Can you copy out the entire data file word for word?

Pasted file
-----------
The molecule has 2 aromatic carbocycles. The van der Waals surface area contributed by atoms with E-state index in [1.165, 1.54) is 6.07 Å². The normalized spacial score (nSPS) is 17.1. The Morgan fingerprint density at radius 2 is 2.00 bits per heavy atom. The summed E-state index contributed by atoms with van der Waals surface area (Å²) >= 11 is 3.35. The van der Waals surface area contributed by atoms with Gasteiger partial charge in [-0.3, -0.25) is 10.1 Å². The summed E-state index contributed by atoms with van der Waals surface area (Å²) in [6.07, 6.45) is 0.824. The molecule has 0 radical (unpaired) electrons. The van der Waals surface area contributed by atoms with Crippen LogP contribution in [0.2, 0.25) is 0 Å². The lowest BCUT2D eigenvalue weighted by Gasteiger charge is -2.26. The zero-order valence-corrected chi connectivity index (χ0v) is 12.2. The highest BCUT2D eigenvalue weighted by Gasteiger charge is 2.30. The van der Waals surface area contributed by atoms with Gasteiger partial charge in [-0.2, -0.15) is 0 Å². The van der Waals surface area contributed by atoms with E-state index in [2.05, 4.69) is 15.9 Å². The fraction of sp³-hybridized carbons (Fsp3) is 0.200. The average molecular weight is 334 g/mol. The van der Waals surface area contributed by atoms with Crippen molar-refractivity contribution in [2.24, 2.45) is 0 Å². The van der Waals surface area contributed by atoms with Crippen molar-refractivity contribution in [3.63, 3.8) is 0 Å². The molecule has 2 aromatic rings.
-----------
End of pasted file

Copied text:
The molecule has 2 aromatic carbocycles. The van der Waals surface area contributed by atoms with E-state index in [1.165, 1.54) is 6.07 Å². The normalized spacial score (nSPS) is 17.1. The Morgan fingerprint density at radius 2 is 2.00 bits per heavy atom. The summed E-state index contributed by atoms with van der Waals surface area (Å²) >= 11 is 3.35. The van der Waals surface area contributed by atoms with Gasteiger partial charge in [-0.3, -0.25) is 10.1 Å². The summed E-state index contributed by atoms with van der Waals surface area (Å²) in [6.07, 6.45) is 0.824. The molecule has 0 radical (unpaired) electrons. The van der Waals surface area contributed by atoms with Crippen LogP contribution in [0.2, 0.25) is 0 Å². The lowest BCUT2D eigenvalue weighted by Gasteiger charge is -2.26. The zero-order valence-corrected chi connectivity index (χ0v) is 12.2. The highest BCUT2D eigenvalue weighted by Gasteiger charge is 2.30. The van der Waals surface area contributed by atoms with Gasteiger partial charge in [-0.2, -0.15) is 0 Å². The van der Waals surface area contributed by atoms with E-state index in [2.05, 4.69) is 15.9 Å². The fraction of sp³-hybridized carbons (Fsp3) is 0.200. The average molecular weight is 334 g/mol. The van der Waals surface area contributed by atoms with Crippen molar-refractivity contribution in [2.24, 2.45) is 0 Å². The van der Waals surface area contributed by atoms with Crippen molar-refractivity contribution in [3.63, 3.8) is 0 Å². The molecule has 2 aromatic rings.